Do you know the difference between butter and shortening? Outside of the obvious, I mean. Do you know why one may be used in a recipe over another? Well, you’re not alone.

The choice between butter and shortening in baking can be a bit perplexing, but don’t worry. Today I’m going to break down fats. We’ll talk about when to use butter, when to opt for shortening, and when a combination of both might just be the secret to your baking success.

Two plates, one with butter and one with shortening sitting with two butter knives.

Let’s Start With the Difference Between Shortening and Butter

Butter and shortening are two fats often used in baking, and they have some key differences. Butter is made from milk and has a rich, creamy flavor that you might associate with cookies or pastries. It’s great for adding flavor and moisture to your baked goods.

Shortening, on the other hand, is a solid fat made from vegetable oils that has a neutral taste. It’s excellent when you want a specific texture, like in pie crusts or biscuits, where you aim for flakiness.

In terms of texture, butter melts at a lower temperature, which makes your baked treats tender and moist. Shortening, with its higher melting point, stays solid at room temperature and creates a crumbly, flaky texture.

If you’re worried about allergies or lactose intolerance, shortening is dairy-free and can be a suitable alternative.

Butter has a limited shelf life due to its dairy content, so it should be kept in the fridge and used relatively quickly. Shortening, on the other hand, lasts longer because it doesn’t contain dairy and can be stored at room temperature without spoiling.

A plate of butter sitting with a butter knife.

The Buttery Goodness:

Let’s start with butter, the classic favorite. Butter is a kitchen staple that brings that unmistakable rich, creamy flavor to your baked goods. Here’s when you should consider using it:

  1. Flavor Enhancement: If your recipe depends on the luxurious taste of butter – think cookies, pastries, or a tender pie crust – then butter is your go-to fat. Its natural dairy flavor complements sweet and savory dishes alike.
  2. Texture Magic: Butter contributes to a tender and moist crumb, making it ideal for cakes, brownies, and cookies. The fat in butter coats flour proteins, inhibiting gluten development, resulting in a delicate texture.
  3. Browning Power: Butter helps your baked goods achieve that beautiful golden-brown hue. Its milk solids caramelize during baking, enhancing both appearance and flavor.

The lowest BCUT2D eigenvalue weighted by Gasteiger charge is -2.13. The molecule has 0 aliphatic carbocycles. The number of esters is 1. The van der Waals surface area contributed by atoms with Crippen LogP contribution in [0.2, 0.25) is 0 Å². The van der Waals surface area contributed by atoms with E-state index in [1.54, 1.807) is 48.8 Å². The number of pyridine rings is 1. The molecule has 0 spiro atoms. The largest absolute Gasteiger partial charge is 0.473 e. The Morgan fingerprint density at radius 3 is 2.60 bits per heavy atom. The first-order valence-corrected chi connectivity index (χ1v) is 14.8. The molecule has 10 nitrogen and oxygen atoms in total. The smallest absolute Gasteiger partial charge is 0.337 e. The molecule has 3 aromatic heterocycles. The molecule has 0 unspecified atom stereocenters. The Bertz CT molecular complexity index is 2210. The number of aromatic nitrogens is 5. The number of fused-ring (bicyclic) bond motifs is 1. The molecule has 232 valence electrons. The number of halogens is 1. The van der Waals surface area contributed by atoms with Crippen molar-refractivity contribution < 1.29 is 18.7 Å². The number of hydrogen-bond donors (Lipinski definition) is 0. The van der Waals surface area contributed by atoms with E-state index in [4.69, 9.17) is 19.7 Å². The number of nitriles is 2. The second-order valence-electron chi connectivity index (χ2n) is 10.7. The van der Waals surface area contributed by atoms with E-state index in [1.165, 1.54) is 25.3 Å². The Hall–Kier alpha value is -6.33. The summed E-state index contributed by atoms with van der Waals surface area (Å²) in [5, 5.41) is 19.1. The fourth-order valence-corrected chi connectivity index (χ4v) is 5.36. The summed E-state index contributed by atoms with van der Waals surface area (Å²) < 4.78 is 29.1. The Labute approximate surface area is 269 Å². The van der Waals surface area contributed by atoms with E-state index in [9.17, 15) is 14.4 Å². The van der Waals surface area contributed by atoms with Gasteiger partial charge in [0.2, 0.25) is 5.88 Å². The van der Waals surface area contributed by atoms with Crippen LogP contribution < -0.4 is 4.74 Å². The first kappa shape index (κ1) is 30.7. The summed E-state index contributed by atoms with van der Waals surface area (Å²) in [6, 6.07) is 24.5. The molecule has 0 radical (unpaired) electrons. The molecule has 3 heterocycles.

However, it’s essential to remember that butter has a lower melting point than shortening, which can lead to cookies spreading more during baking. If you want to maintain a specific shape, consider chilling your butter- based dough before baking.


Use unsalted butter for baking and salted butter for cooking. If you have to use salted butter for baking, reduce the salt in the recipe by 1/4 to 1/2 teaspoon.

A plate of shortening sitting with a butter knife.

The Versatile Shortening:

Now, let’s talk about shortening. This hydrogenated vegetable fat is prized for its ability to create tender and flaky results in certain recipes. Here’s when shortening should be your choice:

  1. Texture Control: Shortening has a higher melting point than butter, making it fantastic for recipes where you want to maintain a precise texture. Think flaky pie crusts, biscuits, and certain types of bread.
  2. Longer Shelf Life: Shortening is less prone to spoilage than butter, which can be particularly useful if you’re making pastries that need to last a while or in warm environments.
  3. No Dairy Concerns: For those with dairy allergies or lactose intolerance, shortening is a dairy-free alternative that ensures everyone can enjoy your baked creations.
Two plates, one with butter and one with shortening sitting with two butter knives.

Combining Butter and Shortening:

But what if you can’t decide between the two? Sometimes, a blend of both butter and shortening can work wonders in your recipes:

  1. Balancing Act: Using a mix of butter and shortening allows you to enjoy the flavor of butter while reaping the textural benefits of shortening. For example, in chocolate chip cookies, combining the two can lead to cookies that are both tender and maintain their shape during baking.
  2. Customization: You can adjust the ratio of butter to shortening based on your preferences. Experiment to find the perfect balance for your recipe.

When you’re baking, think about what you want to achieve – the end result, if you will. If you want rich flavor and a soft texture, go for butter. If you’re aiming for a specific texture or need a dairy-free option, shortening might be the way to go.

And in some recipes, a combination of both can give you the best of both worlds, offering flavor and texture control. So, next time you’re in the kitchen, armed with your mixing bowl and measuring cups, consider the role of these fats in your recipe. Happy baking!


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